|Figure 1: (a) Speckle tracking echocardiography showing changes in 5 and 11 segments during drain compression. (b) Speckle tracking echocardiography showing improvement in 5 and 11 segments after drain removal|
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|Figure 2: Surgical field showing compression of graft to PDA by pericardial drain|
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| Discussion|| |
Intraoperative TEE is an integral part of the treatment of patients undergoing valve surgery. However, the impact of intraoperative TEE in patients undergoing CABG is less well documented. The utility of intraoperative TEE in revascularization surgery should be considered to confirm the preoperative diagnosis, detect new unsuspected pathology, manage both anesthetic and surgical plans appropriately, and evaluate surgical results. Also, it is reasonable to consider TEE for monitoring of hemodynamic status, ventricular function, RWMA, and valvular function in patients undergoing CABG.
New RWMAs may be related to loading conditions of the ventricle, electrolyte abnormalities, blood viscosity, air embolism, level of inotropic support, hypothermia, cardiac pacing, and bundle branch conduction abnormalities. Perioperatively, it is extremely difficult to determine whether new segmental wall motion abnormality represents inadequate revascularization, ongoing ischemia, or stunned myocardium. Treatment of new onset RWMA includes increasing the coronary perfusion pressure, normalizing electrolytes, and arterial blood gas, and inspecting coronary graft patency. On extreme situations, it may warrant a need to return to cardiopulmonary bypass. Savage et al. found that the use of intraoperative TEE decreased mortality and morbidity in patients undergoing on-pump procedures and the intraoperative TEE should be used routinely in cardiac operations. In another study by Bergquist et al., use of intraoperative TEE in CABG can optimize volume replacement therapy in 47% of cases. Moreover, intraoperative TEE played a significant role in decision making regarding the use of inotropes, vasodilators, and volume replacement.
Although previous studies mentioned that left ventricular diastolic dysfunction is an earlier, more sensitive sign of myocardial ischemia and persists longer than the systolic disturbance, it may not hold good immediately after CPB., McKenney et al. observed temporary impairment in diastolic dysfunction following on-pump CABG surgery. Possible mechanisms of diastolic dysfunction after CPB can be due to free oxygen radicals, altered intracellular calcium homeostasis, or both. Perioperatively, regional wall motion changes detected by 2D echocardiography guide us to locate the exact coronary vessel involvement. Further, study by Smith et al. indicated that RWMAs occur earlier and are a more sensitive indicator of myocardial ischemia than the abnormal changes detected with an ECG. Similarly, we observed RWMA in TEE before ECG changes in our case. However, adequacy of RWMA analysis by echocardiography may be influenced by artifacts and inter-observer variations. In addition, RWMA analysis does not differentiate stunned or hibernating myocardium from acute ischemia. Here, comes the role of advanced echocardiographic technologies, such as tissue Doppler, strain, and strain rate, which improve the diagnostic accuracy in detecting myocardial ischemia.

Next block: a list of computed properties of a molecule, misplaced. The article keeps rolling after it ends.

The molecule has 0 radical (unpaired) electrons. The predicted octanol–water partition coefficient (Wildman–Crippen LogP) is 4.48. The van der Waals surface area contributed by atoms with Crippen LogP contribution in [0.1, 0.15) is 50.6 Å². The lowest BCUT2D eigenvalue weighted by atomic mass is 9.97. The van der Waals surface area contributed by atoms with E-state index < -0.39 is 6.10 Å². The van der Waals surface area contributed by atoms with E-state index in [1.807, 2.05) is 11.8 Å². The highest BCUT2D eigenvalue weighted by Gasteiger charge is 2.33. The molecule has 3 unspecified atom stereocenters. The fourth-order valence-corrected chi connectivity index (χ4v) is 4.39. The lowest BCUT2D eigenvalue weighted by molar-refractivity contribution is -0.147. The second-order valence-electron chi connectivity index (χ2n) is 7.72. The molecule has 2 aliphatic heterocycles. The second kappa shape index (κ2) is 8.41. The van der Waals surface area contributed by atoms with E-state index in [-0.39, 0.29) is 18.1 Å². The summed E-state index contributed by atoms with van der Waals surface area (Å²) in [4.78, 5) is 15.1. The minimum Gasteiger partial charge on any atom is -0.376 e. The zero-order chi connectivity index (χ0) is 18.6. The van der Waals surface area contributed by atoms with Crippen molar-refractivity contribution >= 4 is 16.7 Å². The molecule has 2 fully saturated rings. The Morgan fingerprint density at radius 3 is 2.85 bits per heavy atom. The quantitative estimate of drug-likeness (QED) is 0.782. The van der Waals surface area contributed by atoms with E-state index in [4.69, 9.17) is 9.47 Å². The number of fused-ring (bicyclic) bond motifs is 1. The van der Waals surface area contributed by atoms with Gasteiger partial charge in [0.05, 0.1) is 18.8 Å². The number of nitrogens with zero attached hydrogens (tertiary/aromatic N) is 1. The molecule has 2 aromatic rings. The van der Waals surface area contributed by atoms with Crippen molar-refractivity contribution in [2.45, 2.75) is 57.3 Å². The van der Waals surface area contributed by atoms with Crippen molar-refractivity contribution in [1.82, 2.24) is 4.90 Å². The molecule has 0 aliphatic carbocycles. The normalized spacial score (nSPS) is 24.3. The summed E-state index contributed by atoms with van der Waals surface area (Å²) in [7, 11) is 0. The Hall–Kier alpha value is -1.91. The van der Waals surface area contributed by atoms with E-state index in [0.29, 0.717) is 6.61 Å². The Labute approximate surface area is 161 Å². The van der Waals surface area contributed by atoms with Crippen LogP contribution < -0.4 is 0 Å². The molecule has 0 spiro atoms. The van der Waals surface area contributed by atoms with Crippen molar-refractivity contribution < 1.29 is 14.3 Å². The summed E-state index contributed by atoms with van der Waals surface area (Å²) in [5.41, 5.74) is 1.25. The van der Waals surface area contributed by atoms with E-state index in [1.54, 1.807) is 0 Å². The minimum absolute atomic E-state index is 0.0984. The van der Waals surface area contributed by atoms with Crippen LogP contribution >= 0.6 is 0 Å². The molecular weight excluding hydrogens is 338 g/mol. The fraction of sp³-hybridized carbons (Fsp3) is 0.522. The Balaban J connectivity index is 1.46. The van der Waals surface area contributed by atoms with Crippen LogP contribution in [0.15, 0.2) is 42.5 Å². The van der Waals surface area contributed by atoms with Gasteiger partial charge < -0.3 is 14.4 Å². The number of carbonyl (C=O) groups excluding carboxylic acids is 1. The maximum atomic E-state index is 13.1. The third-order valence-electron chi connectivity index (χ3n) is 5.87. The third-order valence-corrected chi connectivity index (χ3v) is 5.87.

Myocardial strain can be measured by tissue Doppler imaging (TDI) or by speckle-tracking echocardiography (STE). STE is a recently developed technique that provides a non-Doppler, relatively angle-independent measurement of myocardial deformation, and LV systolic and diastolic dynamics. Moreover, it provides an accurate and reproducible measurement of regional and global LV contractility. While in normal myocardium, longitudinal shortening is associated with more negative strain, whereas in ischemic myocardium, strain value becomes more positive. Further, subjective variations and variations due to pacing are less with STE. In our case, strain analysis exactly predicted the location of myocardial involvement, which helped in rectifying the cause. Thus, perioperative strain analysis plays a crucial role in assessing regional wall motion.
| Conclusion|| |
Intraoperative TEE is one of the most sensitive modalities in the diagnosis of myocardial ischemia, detecting RWMA within a minute after inadequate myocardial perfusion, which can be due to inadequate revascularization or due to mechanical compression of grafts.
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Conflicts of interest
There are no conflicts of interest.
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Sunder Lal Negi
Department of Anaesthesia and Intensive Care, PGIMER, Chandigarh
Source of Support: None, Conflict of Interest: None
[Figure 1], [Figure 2]